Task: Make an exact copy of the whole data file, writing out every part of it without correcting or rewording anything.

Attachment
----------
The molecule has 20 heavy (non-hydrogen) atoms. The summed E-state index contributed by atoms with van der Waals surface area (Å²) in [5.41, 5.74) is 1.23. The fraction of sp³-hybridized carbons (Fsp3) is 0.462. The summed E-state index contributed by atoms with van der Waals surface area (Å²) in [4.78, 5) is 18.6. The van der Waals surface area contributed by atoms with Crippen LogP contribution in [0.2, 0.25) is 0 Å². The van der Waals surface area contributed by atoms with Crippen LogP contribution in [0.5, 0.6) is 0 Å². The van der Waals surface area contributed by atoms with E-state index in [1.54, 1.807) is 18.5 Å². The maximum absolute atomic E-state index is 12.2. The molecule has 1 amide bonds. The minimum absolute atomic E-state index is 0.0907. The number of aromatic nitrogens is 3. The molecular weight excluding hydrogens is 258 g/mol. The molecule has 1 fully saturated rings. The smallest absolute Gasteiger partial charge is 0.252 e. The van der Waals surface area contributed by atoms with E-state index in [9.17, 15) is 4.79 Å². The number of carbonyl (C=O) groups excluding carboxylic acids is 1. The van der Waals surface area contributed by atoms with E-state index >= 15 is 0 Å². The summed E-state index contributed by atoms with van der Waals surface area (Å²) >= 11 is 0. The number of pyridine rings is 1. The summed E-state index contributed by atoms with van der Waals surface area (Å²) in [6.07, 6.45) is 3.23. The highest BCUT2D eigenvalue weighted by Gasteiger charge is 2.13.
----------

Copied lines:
The molecule has 20 heavy (non-hydrogen) atoms. The summed E-state index contributed by atoms with van der Waals surface area (Å²) in [5.41, 5.74) is 1.23. The fraction of sp³-hybridized carbons (Fsp3) is 0.462. The summed E-state index contributed by atoms with van der Waals surface area (Å²) in [4.78, 5) is 18.6. The van der Waals surface area contributed by atoms with Crippen LogP contribution in [0.2, 0.25) is 0 Å². The van der Waals surface area contributed by atoms with Crippen LogP contribution in [0.5, 0.6) is 0 Å². The van der Waals surface area contributed by atoms with E-state index in [1.54, 1.807) is 18.5 Å². The maximum absolute atomic E-state index is 12.2. The molecule has 1 amide bonds. The minimum absolute atomic E-state index is 0.0907. The number of aromatic nitrogens is 3. The molecular weight excluding hydrogens is 258 g/mol. The molecule has 1 fully saturated rings. The smallest absolute Gasteiger partial charge is 0.252 e. The van der Waals surface area contributed by atoms with E-state index in [9.17, 15) is 4.79 Å². The number of carbonyl (C=O) groups excluding carboxylic acids is 1. The van der Waals surface area contributed by atoms with E-state index >= 15 is 0 Å². The summed E-state index contributed by atoms with van der Waals surface area (Å²) >= 11 is 0. The number of pyridine rings is 1. The summed E-state index contributed by atoms with van der Waals surface area (Å²) in [6.07, 6.45) is 3.23. The highest BCUT2D eigenvalue weighted by Gasteiger charge is 2.13.